When asked if I wanted to write an article for this blog about worms, I was hooked. It is one of my favorite parts in my dissertation and I cannot get tired of talking about Galerius and how his groin got eaten by worms from the inside out.
But first things first:
In quite a few ancient sources a bad emperor gets eaten alive by worms and in most of them it is made clear from the beginning that a god or God is punishing some impious tyrant by these means. There is already some work on the topos of worms as a disease naming numerous examples.[i] I want to compare the descriptions by Lactantius and Luke in Acts to see how they differ and why that may be:
In On Death of The Persecutors, Lactantius tells us how the emperor Galerius is afflicted with an illness, first showing itself as an ulcer (ulcus malum). Medical treatment is insufficient and the wound opens up time and again under great loss of blood. He looks for help from pagan Gods and thus worsens his suffering. His lower body is completely destroyed and finally worms emerge to eat him from the inside out. He suffers from immense pain and a swarm of worms pushes out of his body, even more worms still remaining. His whole body dries up, there seems to be no cure. After Galerius decides to worship God his illness stops long enough for him to release his edict against persecuting Christians before he finally meets his end (Lact. Mort. 33-35). Luke also explains in Acts that Herod Agrippa is punished by angels because he denied God and thus dies eaten by worms (Acts 12:23). Lactantius uses several chapters until his antagonist finally dies and Luke attributes one verse to the death of Herod Agrippa. Both tell us the emperor denied God and thus is punished. Lactantius introduces the anecdote about Galerius’s suffering with the words “when God punished him with incurable wound”[ii] and resolves with “nevertheless he did not achieve forgiveness for his deeds from God, but […] was consumed by horrific decay”.[iii] Luke combines all information within this single verse, naming the punisher, the punished and the punishment.
The descriptions differ in various aspects. Lactantius shows his readers how much Galerius suffers in great detail. He includes the worms in a row of illnesses, the first being cancer. The passage of punishment ties to Galerius’s suffering from social lowering through the promotion of Constantine and thus is an addition to recent punishments. Galerius then seems to have the chance to get better by acknowledging God but decides to turn to a pagan god, which are demons.[iv] He then is rotting alive and eaten by worms. It seems his reaction to former punishments is challenging God to end his life in such great misery. Galerius is punished for his deeds against humanity, the state, and his denouncing God – although one might argue, that the first two are a sign for the acts against God.
Luke, on the other hand, shows a different approach. Herod Agrippa is punished by angels, not God himself, but is punished for what he did to God not for what he did to his fellow humans or the angels. I think it would be useful to ask further questions as to why the angels execute the punishment and how this fits within Luke’s broader notion of God throughout his Gospel and Acts. For the time being I want to note that in comparison to Lactantius, the interpretation might be twofold: First, God exists outside of this world and does not interact personally but uses messengers who interact on his behalf. Second, God does not punish himself.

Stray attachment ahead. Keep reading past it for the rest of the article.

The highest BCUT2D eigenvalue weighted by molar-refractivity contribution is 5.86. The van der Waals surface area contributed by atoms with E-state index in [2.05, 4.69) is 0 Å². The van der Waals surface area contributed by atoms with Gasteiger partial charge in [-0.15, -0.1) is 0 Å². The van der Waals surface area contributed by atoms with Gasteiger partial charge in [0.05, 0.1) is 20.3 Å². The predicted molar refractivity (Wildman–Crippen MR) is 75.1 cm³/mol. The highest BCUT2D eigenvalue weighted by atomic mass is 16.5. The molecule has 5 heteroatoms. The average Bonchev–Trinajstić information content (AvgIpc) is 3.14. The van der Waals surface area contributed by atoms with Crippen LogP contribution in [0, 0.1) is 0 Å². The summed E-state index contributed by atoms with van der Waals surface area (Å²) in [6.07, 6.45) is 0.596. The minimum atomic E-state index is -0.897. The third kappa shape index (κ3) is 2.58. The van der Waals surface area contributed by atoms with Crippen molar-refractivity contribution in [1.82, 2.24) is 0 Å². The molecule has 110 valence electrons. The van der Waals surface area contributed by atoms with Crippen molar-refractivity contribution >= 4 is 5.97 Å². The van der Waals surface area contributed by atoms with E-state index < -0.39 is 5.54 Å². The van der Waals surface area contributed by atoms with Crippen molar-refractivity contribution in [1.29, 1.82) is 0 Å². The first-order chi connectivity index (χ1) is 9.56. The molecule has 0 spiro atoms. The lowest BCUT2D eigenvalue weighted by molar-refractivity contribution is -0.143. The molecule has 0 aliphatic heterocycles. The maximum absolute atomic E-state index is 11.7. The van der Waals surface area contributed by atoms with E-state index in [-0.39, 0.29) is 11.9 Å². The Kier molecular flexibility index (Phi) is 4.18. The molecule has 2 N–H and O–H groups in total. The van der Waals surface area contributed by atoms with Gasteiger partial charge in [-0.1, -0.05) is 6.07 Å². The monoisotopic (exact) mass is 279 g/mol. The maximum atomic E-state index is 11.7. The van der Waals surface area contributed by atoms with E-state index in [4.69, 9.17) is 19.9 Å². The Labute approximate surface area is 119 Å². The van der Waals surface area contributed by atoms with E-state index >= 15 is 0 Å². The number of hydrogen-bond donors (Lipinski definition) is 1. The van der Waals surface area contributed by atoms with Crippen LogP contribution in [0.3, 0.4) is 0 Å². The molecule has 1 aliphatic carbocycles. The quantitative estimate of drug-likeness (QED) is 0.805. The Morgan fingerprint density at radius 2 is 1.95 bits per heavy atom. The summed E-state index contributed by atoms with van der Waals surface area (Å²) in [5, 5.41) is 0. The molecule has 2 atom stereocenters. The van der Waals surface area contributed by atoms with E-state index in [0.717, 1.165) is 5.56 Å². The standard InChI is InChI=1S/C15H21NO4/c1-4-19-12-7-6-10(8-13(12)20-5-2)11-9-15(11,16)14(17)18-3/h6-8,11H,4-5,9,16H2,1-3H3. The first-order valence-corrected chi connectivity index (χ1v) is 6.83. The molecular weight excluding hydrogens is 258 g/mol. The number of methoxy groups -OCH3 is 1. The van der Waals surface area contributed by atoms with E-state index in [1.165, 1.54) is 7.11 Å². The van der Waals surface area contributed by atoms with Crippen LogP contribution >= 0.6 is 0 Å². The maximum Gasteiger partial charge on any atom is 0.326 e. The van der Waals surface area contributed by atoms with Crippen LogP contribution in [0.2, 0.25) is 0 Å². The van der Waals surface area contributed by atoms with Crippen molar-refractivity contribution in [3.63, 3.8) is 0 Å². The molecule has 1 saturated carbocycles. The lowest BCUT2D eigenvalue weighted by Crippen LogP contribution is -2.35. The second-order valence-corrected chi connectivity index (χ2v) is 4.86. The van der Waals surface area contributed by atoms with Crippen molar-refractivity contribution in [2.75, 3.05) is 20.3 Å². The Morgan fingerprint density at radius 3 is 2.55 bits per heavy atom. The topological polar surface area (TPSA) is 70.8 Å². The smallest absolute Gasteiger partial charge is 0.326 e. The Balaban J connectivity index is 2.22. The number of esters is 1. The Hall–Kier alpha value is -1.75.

In conclusion, Lactantius makes God a very real part of this world, who decides which punishment is sufficient for a bad emperor and who himself is the force executing said punishment directly or indirectly. Luke describes a God outside of this world, who has no direct connection to what is happening within its boundaries. So their respective notions of God become apparent within the passages and show considerable differences. The cause of punishment is in both cases the delinquent’s renunciation of God. The punishment itself is different especially in its length: Lactantius puts his description of worms at the end of a long period of suffering but does not make them the immediate cause of death. It is rather the tipping point for Galerius’s attitude. Luke ends Herod Agrippa’s story with him being eaten alive. There is no lesson to be learned. Both authors show us that as soon as the punishment via worms is applied, there is no way to escape certain death. It might take longer because there is a repentance to be made like in the case of Galerius but whatever happens after the punishment is set in motion, it does not bring salvation.
After this very short analysis, I wonder how other descriptions of punishment through worms compare and if they might actually contribute to a closer understanding of the notion of God in these sources?
[i] Thomas Africa, Worms and the Death of Kings: A cautionary Note on Disease and History, Classical Antiquity 1/1 (1982), 1-17 notes that Judeo-Christian writers did not write objective history and thus their descriptions should not be used by historians to explore diseases. Roland Steinacher, von Würmern bei lebendigem Leib zerfressen… und die Läusesucht Phtheiriasis. Ein antikes Strafmotiv und seine Rezeptionsgeschichte, Gerhard Dobesch, Hermann Harrauer, Peter Siewert, Ekkehard Weber [eds.], Tyche. Beiträge zur Alten Geschichte, Papyrologie und Epigraphik, Band 18 (2003), 145-166 outlines the depiction of worms as illness especially for emperors beginning with Herodotos and shows that this motif is found not only within Judeo-Christian discourse but throughout antiquity.
[ii] Cum percussit eum deus insanabili plaga. Lact. mort. 33,1.
[iii] Nec tamen ille hoc facto veniam sceleris accepit a deo, sed […] horrenda tabe consumptus est. Lact. Mort. 35,3.
[iv] In 10,2 Lactantius characterises the gods Diocletian prays to as demons.